That's the thesis of a smart political scientist, who argues that the air base, as a concentrated source of wealth for whoever is in power, has provided a temptation for autocrats to consolidate power and for rivals to that power to challenge them. In his new book Chaos, Violence, Dynasty: Politics and Islam in Central Asia, Eric McGlinchey analyzes the differing political paths taken by independent Kazakhstan, Kyrgyzstan and Uzbekistan.
The reason Kyrgyzstan has been more unstable has to do with the Kremlin's policies in the region in the late 1980s. But the catalyst that has led to two dramatic overthrows of the government is Manas, McGlinchey argues. Under the first post-Soviet president, Askar Akaev, Kyrgyzstan was propped up by foreign aid, the diffuse nature of which forced him to spread it around to other members of the country's fractured political elite to keep them on his side.
The Manas air base changed this dynamic, however. Although political and economic reform aid continued to flow, this aid was overshadowed both in the popular imagination and ultimately by the huge amount of wealth that was directly accruing to the Akaev family through American fueling contracts. Members of Akaev's winning coalition, perceiving they were not receiving their fair cut of the Manas wealth, began defecting and agitating for Akaev's overthrow.
And of course, as has been well documented, when Kurmanbek Bakiyev took power in 2005, he began to do the same thing as Akaev had, using the massive fuel contracts for Manas as a way to enrich his family.
An Elbit Skylark, the model for Georgia's new drone?
Georgia is building its own drone aircraft, a leading member of parliament has told the Voice of America Georgian Service. The development of the drone has thus far been carried out in secret, but it may be unveiled at a military parade on May 26, Georgia's independence day.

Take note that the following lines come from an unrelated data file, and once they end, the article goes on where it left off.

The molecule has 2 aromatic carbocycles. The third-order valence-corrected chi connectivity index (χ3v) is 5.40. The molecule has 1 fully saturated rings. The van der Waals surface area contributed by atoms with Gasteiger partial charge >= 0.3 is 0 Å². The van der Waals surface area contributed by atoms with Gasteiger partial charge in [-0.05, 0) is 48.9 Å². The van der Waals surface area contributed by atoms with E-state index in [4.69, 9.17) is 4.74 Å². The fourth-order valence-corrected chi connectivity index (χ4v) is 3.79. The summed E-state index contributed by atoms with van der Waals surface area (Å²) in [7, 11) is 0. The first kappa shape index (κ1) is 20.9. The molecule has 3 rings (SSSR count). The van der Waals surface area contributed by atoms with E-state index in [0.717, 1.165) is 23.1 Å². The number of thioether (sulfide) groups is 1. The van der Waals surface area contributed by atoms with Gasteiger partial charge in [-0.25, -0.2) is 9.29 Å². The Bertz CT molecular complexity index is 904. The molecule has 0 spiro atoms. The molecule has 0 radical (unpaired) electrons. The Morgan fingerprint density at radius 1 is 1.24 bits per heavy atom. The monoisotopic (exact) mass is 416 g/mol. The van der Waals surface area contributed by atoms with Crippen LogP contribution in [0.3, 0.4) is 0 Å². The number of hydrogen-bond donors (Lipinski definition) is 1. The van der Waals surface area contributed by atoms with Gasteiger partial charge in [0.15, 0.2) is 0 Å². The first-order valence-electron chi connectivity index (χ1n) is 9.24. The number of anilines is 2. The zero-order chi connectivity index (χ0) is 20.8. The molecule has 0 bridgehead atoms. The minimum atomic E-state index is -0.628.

The development of the unmanned aerial vehicle (UAV) is part of the explanation for why the Georgian government and Elbit, an Israeli defense manufacturer, had gone to court over what Elbit says was a breach of contract. That lawsuit was just settled about a month ago for $35 million. Givi Targamadze, the chair of the parliament's defense and security committee, told VOA that Georgia returned the drones it bought from Elbit.
"The fact is that Georgia started the production of drones. Accordingly, we do not need the apparatus of Israeli manufacture and can safely return the equipment back."
That is actually a translation of a Russian translation of the original VOA article, which is only in Georgian, so I hope nothing was lost. Anyway, that seems a strange way to do business, but we don't know the details of the contract and Elbit has declined to comment on this lawsuit, so we may never know.
There are no technical details on the drone, including what its mission (surveillance? attack?) might be, or even its name. VOA quotes an expert, George Antadze, saying that there are several variants:
I have all the information available to the Georgian side has already completed work on the unmanned aircraft, there are working prototypes of these devices, the issue is not only one type, but several different types of unmanned aircraft.
Georgia's prospects in NATO, after being more or less left for dead in the wake of the 2008 war with Russia, have lately appeared to be improving. NATO has recently changed its rhetoric on Georgia, for the first time calling it an "aspirant" along with several Balkan countries. And U.S. officials have said Georgia is making "significant progress" that should be recognized at the next NATO summit, in Chicago in May.
So what does this mean? Does Georgia have a shot at NATO membership after all? As a story on EurasiaNet's main page today explains, not really: President Obama, after his meeting with his Georgian counterpart Mikheil Saakashvili, used the word "ultimately" to describe Georgia's entrance into NATO, which suggests he doesn't see it happening any time soon. And even if the White House were to again back Georgian NATO membership as strongly as the Bush administration did pre-August 2008, there would still be the matter of the big Western European countries who oppose Georgia's membership. So what to do?